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Business Leaders Urge European Commission to Back More Ambitious Energy Efficiency Targets

April 13, 2016


A group of prominent business leaders has written to the European Commission president urging him to back a more supportive policy framework for energy efficiency investment.

The letter, which was signed by the chief executives of 20 leading firms including Veolia, Philips Lighting and Kingspan, last week called on Commission President Jean-Claude Juncker to personally commit to ensuring strong energy efficiency legislation featuring a new binding target is passed. It argued that energy efficiency is a "key political priority" capable of delivering economic growth, job creation, energy security and independence, all of which should be priorities for the bloc in the wake of the recent Brexit vote.

The executives also called for the EU to step up efforts to align its 2030 energy and climate change framework with the higher ambition of the Paris Agreement, arguing that energy efficiency is "the key to enable energy and climate policies and must therefore come first in the design of the European energy policy framework".

In addition, the letter highlighted the need for re-industrialisation driven by low-carbon business models, sustainable investment and innovation.

"Europe is facing a continued growth and investment crisis," the letter reads. "Energy efficiency is a clear opportunity for the recovery of EU real economy as well as historically being one of the key competitive advantages of European industries. Through energy efficiency, energy can be saved and resources can be reinvested in high value EU modernisation projects for supporting economic activities and quality job creation."

The call from businesses comes ahead of the European Commission's decision this week on its proposed target for the Effort Sharing Decision (ESD), which will put forward emission reduction goals for between 2021 to 2030 for sectors not covered by the EU Emissions Trading System, such as the buildings sector, transport, agriculture and waste.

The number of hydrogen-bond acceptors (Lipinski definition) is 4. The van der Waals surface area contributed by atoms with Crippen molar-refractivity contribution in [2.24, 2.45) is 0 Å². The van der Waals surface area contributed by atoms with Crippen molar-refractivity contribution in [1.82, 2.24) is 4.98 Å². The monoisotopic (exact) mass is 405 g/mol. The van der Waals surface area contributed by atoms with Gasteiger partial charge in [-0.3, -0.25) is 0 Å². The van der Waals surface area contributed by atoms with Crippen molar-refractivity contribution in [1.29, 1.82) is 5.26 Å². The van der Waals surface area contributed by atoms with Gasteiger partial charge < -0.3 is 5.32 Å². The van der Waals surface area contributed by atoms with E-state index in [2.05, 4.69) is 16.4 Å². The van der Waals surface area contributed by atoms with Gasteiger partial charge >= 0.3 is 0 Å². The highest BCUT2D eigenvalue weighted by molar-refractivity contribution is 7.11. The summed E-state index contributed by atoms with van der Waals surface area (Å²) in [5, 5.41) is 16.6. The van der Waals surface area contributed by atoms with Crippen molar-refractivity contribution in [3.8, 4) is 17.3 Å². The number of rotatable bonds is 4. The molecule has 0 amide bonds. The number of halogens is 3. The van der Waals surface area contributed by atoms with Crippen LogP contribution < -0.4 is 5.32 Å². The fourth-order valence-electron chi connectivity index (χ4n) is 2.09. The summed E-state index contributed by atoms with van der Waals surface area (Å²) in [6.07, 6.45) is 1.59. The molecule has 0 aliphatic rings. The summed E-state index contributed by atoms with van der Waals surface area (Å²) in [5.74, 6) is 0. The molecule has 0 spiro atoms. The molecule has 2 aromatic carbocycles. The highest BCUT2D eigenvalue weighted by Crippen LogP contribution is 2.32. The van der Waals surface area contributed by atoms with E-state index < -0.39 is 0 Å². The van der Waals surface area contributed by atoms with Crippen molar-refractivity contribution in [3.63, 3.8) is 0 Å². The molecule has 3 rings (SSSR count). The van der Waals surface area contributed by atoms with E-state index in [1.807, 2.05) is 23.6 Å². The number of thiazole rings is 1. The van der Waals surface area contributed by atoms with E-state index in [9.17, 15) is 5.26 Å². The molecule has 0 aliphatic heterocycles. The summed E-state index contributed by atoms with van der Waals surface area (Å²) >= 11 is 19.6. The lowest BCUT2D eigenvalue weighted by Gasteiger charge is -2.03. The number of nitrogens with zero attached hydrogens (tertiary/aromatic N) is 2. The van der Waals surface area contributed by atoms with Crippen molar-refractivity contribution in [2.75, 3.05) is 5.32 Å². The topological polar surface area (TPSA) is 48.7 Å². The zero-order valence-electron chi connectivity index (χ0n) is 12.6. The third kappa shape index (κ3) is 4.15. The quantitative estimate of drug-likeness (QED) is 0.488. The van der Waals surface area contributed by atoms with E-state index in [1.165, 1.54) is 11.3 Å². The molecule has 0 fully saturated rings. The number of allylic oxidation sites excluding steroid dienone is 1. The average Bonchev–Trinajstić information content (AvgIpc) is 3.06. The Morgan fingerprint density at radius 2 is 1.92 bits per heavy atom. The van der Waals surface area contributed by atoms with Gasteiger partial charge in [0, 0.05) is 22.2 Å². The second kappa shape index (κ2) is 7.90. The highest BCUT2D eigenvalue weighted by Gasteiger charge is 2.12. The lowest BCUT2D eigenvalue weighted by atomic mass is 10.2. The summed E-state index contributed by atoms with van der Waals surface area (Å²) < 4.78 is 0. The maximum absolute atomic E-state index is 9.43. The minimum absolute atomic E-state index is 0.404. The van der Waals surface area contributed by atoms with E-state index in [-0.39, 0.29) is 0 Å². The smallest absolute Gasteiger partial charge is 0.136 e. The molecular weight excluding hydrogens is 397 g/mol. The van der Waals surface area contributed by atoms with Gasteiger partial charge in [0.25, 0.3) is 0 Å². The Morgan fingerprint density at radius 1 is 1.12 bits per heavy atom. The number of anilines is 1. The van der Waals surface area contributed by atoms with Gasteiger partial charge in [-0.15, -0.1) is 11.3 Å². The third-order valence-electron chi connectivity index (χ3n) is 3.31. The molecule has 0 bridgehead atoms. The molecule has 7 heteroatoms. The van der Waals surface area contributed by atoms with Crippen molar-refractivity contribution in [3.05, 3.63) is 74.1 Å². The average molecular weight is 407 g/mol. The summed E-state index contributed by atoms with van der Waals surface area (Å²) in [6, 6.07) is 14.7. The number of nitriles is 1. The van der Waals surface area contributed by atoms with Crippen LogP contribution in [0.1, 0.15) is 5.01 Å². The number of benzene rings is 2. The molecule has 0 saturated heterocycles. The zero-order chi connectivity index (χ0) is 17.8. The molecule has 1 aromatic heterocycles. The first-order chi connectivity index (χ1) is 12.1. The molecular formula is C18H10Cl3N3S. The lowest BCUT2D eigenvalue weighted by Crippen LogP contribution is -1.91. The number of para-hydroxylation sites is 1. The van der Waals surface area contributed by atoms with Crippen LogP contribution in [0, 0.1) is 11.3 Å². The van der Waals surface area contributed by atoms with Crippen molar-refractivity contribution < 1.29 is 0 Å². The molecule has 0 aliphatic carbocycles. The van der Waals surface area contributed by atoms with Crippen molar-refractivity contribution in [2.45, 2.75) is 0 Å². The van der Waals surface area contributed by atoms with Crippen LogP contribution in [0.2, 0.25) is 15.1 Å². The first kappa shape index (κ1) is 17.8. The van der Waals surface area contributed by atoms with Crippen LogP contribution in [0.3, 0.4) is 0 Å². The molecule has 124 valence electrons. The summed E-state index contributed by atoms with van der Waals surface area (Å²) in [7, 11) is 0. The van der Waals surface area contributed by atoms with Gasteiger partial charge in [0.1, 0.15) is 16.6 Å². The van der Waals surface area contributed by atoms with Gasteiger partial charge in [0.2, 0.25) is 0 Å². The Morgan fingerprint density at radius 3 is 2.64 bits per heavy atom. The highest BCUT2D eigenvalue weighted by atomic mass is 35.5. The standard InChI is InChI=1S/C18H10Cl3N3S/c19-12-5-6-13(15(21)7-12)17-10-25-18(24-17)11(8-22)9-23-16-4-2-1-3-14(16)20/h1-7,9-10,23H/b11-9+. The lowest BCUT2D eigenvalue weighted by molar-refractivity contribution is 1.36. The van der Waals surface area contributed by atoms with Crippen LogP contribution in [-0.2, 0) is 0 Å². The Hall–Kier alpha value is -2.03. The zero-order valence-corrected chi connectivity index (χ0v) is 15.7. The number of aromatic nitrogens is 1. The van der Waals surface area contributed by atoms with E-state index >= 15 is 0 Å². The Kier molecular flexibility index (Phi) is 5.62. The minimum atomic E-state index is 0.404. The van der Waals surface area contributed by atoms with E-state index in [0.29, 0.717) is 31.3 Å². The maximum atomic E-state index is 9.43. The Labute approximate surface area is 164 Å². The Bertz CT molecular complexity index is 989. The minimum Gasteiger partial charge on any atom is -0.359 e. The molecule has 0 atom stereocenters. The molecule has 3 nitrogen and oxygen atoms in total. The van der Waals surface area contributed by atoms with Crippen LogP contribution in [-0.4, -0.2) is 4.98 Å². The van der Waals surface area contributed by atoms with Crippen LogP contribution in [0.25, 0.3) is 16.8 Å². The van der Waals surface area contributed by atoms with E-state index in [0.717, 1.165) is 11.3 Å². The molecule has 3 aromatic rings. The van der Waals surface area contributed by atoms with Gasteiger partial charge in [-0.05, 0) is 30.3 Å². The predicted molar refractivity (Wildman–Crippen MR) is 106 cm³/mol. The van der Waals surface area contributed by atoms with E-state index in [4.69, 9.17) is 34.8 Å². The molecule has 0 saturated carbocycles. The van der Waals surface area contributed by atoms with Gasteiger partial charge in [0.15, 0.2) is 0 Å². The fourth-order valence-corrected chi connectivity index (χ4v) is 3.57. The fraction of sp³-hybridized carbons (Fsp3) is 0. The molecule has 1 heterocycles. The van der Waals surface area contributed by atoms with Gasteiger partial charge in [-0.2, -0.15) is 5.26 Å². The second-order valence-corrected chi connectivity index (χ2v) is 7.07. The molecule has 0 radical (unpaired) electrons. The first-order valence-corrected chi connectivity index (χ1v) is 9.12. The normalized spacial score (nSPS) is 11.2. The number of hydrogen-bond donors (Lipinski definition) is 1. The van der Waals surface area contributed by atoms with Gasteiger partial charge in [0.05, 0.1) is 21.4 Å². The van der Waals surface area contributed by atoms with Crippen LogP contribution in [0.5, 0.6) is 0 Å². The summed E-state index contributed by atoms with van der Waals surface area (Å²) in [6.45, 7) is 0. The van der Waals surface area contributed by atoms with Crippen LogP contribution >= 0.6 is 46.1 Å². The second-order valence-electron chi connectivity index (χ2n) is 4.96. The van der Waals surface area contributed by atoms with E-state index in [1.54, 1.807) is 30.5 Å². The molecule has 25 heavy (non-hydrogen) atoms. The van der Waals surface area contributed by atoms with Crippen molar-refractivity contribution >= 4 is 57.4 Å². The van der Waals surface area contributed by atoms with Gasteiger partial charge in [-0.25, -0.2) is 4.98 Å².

Meanwhile, the Commission is continuing to work on the EU's energy efficiency package, which is expected in early October, and is expected to include the Commission's proposal for a 2030 energy efficiency target. Currently the EU has a non-binding target to reduce energy use by at least 27 per cent compared to projected energy use by 2030, and the Commission has proposedincreasing the target to 30 per cent. But the chief executives' letter urged for the level of ambition of the target to be significantly raised as well as made binding, adding that the current target "barely corresponds to business-as-usual".

Monica Frassoni, president of the European Alliance to Save Energy (EU-ASE) which organised the letter urged for a "cost-effective ambitious target" to be set at 40 per cent for 2030, a goal also supported by the European Parliament. Frassoni said the more ambitious target would double EU's current rate of energy productivity from its current 1.5 per cent a year improvement to three per cent annually.

According to the letter, meeting the target would boost GDP in the EU and deliver over one million high-quality jobs mostly in the construction sector.
"These last weeks have been characterized by uncertainty," said Frassoni in a statement. "Businesses and employees do not need that. Stronger and better EU integration lies on sustainable growth and relies on competitive industrial sectors that have a future and proactive role in the global vision agreed at the COP21 last year."

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